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The Federal Trade Commission is up to the Task for Consumer Privacy

By Jonathan Cannon | April 16, 2018

The world is becoming increasingly connected. As a result more of our information is being collected online. Facebook, Google, and other websites gather petabytes of data about everyone online, whether or not you use their service. With this enormous trove of data being collected there is an increasing concern about individuals privacy.

As our digital personas grow it is imperative that consumer privacy is protected. Fortunately a federal agency exists with a strong body of precedent and experience to manage consumer privacy cases. The FTC issued a statement in March about their commitment to protect the privacy of consumers. They emphasized their enforcement tools to protect consumers against companies that do not honor their privacy promises, or engage in acts that cause substantial injury to consumers.

The Federal Trade Commission’s mission is to “protect consumers by preventing anticompetitive, deceptive, and unfair business practices, enhancing informed consumer choice and public understanding of the competitive process, and accomplishing this without unduly burdening legitimate business activity.” The FTC employs a case-by-case analytical framework that makes the agency the ideal entity to address consumer harms. The FTC has challenged a number of practices in consumer privacy alone and recently started a non-public investigation into Facebook.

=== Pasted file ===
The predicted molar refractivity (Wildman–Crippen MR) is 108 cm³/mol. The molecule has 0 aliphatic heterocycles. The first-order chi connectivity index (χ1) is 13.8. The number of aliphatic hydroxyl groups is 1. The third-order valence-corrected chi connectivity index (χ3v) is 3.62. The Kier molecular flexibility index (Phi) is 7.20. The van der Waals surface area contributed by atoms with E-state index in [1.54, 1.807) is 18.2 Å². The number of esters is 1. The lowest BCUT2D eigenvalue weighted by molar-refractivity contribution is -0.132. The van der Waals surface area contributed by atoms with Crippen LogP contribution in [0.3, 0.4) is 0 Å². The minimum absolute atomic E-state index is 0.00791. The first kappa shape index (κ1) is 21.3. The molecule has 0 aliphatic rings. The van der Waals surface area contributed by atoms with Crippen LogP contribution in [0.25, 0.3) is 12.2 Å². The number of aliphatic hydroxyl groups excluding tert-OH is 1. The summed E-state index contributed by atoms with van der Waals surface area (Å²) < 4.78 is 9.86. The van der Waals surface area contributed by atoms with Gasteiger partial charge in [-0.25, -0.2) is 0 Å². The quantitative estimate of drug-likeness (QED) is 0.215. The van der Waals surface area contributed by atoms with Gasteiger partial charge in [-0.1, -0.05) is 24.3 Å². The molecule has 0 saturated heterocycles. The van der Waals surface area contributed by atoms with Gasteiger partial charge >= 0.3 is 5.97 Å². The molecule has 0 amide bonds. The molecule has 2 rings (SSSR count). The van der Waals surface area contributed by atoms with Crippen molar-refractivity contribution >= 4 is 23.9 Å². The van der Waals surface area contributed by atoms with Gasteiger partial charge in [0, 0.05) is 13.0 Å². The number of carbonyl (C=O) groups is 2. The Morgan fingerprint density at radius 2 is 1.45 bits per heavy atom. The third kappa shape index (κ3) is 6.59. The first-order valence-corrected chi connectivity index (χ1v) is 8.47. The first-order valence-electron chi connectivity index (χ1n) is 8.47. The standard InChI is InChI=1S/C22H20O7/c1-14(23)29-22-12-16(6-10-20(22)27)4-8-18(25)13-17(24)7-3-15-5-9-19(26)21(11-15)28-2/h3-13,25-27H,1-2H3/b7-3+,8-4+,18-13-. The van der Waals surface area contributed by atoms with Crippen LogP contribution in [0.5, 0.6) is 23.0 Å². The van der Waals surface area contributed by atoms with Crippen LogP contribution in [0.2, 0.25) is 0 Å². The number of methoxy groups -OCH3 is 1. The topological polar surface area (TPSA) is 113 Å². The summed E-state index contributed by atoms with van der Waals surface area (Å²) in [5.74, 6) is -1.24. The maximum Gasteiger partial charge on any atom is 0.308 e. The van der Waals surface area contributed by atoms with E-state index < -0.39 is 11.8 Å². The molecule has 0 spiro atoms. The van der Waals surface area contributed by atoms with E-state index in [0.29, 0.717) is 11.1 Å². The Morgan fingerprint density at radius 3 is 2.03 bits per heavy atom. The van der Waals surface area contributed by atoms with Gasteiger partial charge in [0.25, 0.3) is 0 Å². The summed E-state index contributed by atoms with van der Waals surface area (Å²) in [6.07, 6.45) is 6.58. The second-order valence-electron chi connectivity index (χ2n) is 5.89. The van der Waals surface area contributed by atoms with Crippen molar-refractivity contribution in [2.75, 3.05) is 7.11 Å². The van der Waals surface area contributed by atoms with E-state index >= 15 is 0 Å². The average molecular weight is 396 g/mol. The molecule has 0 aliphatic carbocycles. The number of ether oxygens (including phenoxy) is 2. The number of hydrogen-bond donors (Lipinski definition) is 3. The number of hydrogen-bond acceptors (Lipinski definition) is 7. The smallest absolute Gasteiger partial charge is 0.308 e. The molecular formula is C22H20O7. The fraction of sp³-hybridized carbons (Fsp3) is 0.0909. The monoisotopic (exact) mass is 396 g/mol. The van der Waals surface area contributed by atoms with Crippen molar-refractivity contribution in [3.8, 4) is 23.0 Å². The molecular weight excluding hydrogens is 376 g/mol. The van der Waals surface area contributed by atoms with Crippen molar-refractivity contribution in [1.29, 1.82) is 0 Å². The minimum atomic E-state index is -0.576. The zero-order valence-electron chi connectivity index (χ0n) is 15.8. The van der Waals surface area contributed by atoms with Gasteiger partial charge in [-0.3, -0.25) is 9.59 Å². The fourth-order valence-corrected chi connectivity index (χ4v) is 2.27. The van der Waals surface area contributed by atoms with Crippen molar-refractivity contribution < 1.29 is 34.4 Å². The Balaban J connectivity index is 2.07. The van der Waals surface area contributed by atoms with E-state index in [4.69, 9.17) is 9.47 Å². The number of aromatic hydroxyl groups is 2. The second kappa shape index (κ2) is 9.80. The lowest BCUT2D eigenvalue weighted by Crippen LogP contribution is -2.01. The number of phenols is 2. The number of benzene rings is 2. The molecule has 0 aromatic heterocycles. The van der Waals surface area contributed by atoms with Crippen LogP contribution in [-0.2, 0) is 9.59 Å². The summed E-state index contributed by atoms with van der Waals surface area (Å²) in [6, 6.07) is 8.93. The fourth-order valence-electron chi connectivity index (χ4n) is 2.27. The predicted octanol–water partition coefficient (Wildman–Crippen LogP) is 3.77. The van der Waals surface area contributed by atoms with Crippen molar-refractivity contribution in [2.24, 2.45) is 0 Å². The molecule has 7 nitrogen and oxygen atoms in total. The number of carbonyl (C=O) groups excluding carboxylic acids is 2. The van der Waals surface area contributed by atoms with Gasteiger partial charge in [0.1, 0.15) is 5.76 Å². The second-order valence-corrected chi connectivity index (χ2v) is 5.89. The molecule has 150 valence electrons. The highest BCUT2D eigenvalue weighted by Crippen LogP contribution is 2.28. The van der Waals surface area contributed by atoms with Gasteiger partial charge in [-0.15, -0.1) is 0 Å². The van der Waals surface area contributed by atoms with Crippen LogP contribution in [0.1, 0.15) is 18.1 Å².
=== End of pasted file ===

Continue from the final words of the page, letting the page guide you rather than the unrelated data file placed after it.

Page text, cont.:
The FTC found that Vizio had installed software on their televisions that tracked and monitored what consumers were watching. Vizio consumers that purchased televisions after August 2014 received no onscreen notice of the preinstalled tracking features Vizio had as a default. Older devices were given a popup notice stating that “Smart Interactivity” was enabled on the TV, and may be disabled. It gave no notice about collection of viewing data, or link to the settings or privacy policy.

The software not only monitored content streamed through the smart TV, it also captured data from third party devices like DVD players, streaming sticks, and cable broadcasts. The software was also collecting IP addresses, Wi-Fi signal, and locations of nearby Wi-Fi hotspots. Vizio was also collecting demographic information including age, sex, income, marital status, household size, education level, home ownership, and household value. As a counter example, Facebook has a privacy policy and regular popup notifications that direct users on Facebook’s Privacy Practices. 

The FTC Challenged Vizio’s conduct in a complaint that alleged that consumers had no reason to expect Vizio was engaging in second-by-second tracking of consumers viewing habits. Further, Vizio sold this information to third parties without consumers consent. The FTC challenged this practice as a “deceptive omission of material fact” that violated the “deceptive acts” section on the FTC Act. Data has become extremely valuable, but consumers have a right to consent to their data being collected, used, and sold.

Although there are no general privacy protections in law, the Federal Trade Commission has protecting privacy in 500 enforcement actions to protect consumers offline, online and on devices. The FTC released a report at the end of 2017 that details their privacy efforts.

The Federal Trade Commission has worked diligently towards a goal of protecting “consumers’ personal information” and ensuring “that consumers have the confidence to take advantage of the many benefits of products offered in the marketplace. The FTC has demonstrated time and time again that it is the regulatory body that balances free markets and consumer protection, without implementing restrictive regulations that impair innovation.

 

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